100G wave services are the fastest growth managed wave service today

Let’s step back in time to take a snap-shot of what service interfaces have previously thrived in managed wave service offers. In a managed wave service, the service provider is able to offer a wide range of client service interfaces: Ethernet, SONET/SDH, DWDM, storage area networking (SAN) interfaces and more.

For these managed wave services, the client is handing off an interface that is required to transport payload connecting two data centers in complete transparency without protocol conversion. This is done by either using a dedicated wavelength over DWDM or through the use of OTN containers (aka ODU).

With the growth of traffic and cost-per-bit declining, client interfaces are now evolving to higher bit rates – as happened with the evolution from SONET/SDH clients to 10Gbps clients – but also expanding in client protocols that supported 10Gbps, such as ODU-2 and 10GE.

One natural path for evolving a managed wave service is to continue the path of offering higher rate, with more emphasis on 100GE and ODU-4 client interfaces. Today it is common to look at a managed wave service and see 100GE and ODU-4 /100Gbps clients supported. With the ongoing reduction of cost-per-bit and higher rate transport, offering managed wave services at higher than 100Gbps client support also makes economic and technical sense.  

Ciena’s market intelligence and global consulting teams have been tracking the market size of managed wave services. Their findings show 10GEoDWDM managed wave services are mature services contributing to 60% of managed wave service offers, while 100GEoDWDM managed wave services are the fastest growing wave services at a 30% CAGR.

This revenue growth is driven by higher volume of the demand for these services, which more than offsets the yearly price erosion on services Monthly Recurring Charge (MRC) that these managed wave services experience. Furthermore, many providers differentiate their managed wave services with higher value services, such as including protection options enabled by OTN switching, enabling diverse paths and or upselling encrypted and secure wave services with optical encryption security features that can add higher value to the base wave service offers.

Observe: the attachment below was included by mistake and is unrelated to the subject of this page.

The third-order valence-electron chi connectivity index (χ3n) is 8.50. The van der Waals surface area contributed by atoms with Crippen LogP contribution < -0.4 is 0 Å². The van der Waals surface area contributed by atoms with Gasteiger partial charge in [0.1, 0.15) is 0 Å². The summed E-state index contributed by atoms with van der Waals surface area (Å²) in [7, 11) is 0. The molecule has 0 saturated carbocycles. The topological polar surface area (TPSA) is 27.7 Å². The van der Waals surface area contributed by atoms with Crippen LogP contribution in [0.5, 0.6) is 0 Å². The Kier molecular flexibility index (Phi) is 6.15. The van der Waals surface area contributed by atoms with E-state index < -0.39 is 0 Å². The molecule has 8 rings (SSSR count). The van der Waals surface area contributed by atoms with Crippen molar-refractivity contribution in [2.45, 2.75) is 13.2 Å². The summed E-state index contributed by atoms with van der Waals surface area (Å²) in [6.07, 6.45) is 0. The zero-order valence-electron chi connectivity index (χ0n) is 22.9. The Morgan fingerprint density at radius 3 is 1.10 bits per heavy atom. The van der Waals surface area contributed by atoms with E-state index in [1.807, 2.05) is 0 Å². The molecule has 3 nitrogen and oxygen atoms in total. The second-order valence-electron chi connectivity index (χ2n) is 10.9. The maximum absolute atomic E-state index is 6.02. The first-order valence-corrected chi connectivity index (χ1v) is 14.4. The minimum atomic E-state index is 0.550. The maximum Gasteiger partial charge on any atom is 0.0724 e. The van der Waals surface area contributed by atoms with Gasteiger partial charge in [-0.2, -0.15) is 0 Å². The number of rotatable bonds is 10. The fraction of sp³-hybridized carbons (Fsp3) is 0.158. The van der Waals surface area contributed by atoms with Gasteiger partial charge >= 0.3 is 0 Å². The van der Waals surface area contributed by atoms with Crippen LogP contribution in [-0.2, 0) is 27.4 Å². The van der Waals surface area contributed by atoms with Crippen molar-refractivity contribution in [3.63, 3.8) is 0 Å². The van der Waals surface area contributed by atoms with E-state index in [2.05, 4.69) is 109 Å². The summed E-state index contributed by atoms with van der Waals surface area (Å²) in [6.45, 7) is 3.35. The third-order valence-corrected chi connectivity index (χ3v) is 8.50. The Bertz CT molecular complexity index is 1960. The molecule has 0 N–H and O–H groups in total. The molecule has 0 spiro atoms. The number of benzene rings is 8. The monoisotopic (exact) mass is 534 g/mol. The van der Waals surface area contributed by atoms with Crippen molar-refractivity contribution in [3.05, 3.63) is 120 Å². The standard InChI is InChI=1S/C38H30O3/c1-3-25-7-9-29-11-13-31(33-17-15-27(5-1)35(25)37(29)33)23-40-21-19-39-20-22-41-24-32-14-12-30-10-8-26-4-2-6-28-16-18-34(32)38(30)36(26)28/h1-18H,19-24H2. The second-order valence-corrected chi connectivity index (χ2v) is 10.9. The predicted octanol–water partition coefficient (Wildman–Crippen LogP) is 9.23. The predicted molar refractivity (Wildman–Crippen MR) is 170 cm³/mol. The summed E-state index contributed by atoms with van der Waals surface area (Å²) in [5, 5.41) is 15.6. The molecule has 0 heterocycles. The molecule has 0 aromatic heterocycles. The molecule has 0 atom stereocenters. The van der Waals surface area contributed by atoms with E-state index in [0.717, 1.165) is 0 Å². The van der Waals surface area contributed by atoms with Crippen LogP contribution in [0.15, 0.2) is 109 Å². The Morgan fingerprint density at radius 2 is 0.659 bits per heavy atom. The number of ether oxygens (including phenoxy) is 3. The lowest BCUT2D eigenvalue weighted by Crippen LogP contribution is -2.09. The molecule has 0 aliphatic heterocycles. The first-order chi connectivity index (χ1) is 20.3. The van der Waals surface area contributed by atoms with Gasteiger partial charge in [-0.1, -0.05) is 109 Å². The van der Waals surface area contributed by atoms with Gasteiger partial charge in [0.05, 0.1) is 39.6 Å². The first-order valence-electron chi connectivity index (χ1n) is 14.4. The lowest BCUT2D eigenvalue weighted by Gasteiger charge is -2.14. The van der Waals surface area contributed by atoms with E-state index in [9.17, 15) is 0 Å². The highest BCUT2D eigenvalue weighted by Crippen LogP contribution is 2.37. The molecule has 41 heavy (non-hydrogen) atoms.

Managed optical networks – virtualized and dedicated forms

Many enterprises, data center operators or cloud providers with large amount of capacity and multiple data center locations consider leasing capacity in the form of multiple managed wave services in order to connect all of their data center cloud resources. For these enterprises, cloud resources within data centers and the network that connects them together act and perform like one.

These enterprises may have resources in a metro, several metros within a region, or internationally. The sheer amount of the connectivity required creates demand for many managed wave services. For example, a logical mesh connectivity built to interconnect these data centers can add up to hundreds of Gbps to Terabits of transport capacity.

As the enterprise relies upon carriers to connect their data center resource, often they lease capacity in increments of 10Gbps or 100Gbps in the form of a managed wave service. The challenge becomes managing the many disparate and variable contract terms that constitutes this type of business model of leasing capacity through separate 10Gbps or even 100Gbps managed wave services.

In such cases, it is desirable and preferred by the enterprise to consolidate these separate contracts in the form of one managed DCI service. This model is also desirable for the carrier or service provider as it enables the carrier to offer improved experience to the enterprise and to earn the transport business of their full DCI connectivity.